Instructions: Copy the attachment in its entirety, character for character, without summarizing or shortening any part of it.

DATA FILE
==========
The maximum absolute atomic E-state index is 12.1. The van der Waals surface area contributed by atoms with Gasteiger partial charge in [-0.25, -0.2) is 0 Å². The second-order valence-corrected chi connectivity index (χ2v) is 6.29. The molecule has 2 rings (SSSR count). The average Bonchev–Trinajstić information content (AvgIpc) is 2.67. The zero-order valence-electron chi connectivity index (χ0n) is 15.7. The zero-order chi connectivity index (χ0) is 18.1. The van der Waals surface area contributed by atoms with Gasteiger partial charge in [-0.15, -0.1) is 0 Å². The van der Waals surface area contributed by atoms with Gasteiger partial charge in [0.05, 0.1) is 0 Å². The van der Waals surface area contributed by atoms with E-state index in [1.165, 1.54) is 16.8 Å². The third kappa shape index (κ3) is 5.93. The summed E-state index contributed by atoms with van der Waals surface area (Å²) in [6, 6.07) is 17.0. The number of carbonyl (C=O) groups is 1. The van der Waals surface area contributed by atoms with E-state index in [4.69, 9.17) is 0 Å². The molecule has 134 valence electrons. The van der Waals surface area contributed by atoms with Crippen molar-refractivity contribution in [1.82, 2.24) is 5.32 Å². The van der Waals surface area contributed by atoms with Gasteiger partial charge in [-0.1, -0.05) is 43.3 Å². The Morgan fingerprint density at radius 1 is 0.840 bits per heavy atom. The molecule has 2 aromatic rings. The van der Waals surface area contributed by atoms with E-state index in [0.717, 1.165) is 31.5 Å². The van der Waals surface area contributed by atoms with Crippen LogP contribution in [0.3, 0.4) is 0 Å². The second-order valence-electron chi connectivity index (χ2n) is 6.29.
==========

The maximum absolute atomic E-state index is 12.1. The van der Waals surface area contributed by atoms with Gasteiger partial charge in [-0.25, -0.2) is 0 Å². The second-order valence-corrected chi connectivity index (χ2v) is 6.29. The molecule has 2 rings (SSSR count). The average Bonchev–Trinajstić information content (AvgIpc) is 2.67. The zero-order valence-electron chi connectivity index (χ0n) is 15.7. The zero-order chi connectivity index (χ0) is 18.1. The van der Waals surface area contributed by atoms with Gasteiger partial charge in [-0.15, -0.1) is 0 Å². The van der Waals surface area contributed by atoms with Gasteiger partial charge in [0.05, 0.1) is 0 Å². The van der Waals surface area contributed by atoms with E-state index in [1.165, 1.54) is 16.8 Å². The third kappa shape index (κ3) is 5.93. The summed E-state index contributed by atoms with van der Waals surface area (Å²) in [6, 6.07) is 17.0. The number of carbonyl (C=O) groups is 1. The van der Waals surface area contributed by atoms with E-state index in [4.69, 9.17) is 0 Å². The molecule has 134 valence electrons. The van der Waals surface area contributed by atoms with Crippen molar-refractivity contribution in [1.82, 2.24) is 5.32 Å². The van der Waals surface area contributed by atoms with Gasteiger partial charge in [-0.1, -0.05) is 43.3 Å². The Morgan fingerprint density at radius 1 is 0.840 bits per heavy atom. The molecule has 2 aromatic rings. The van der Waals surface area contributed by atoms with E-state index in [0.717, 1.165) is 31.5 Å². The van der Waals surface area contributed by atoms with Crippen LogP contribution in [0.3, 0.4) is 0 Å². The second-order valence-electron chi connectivity index (χ2n) is 6.29.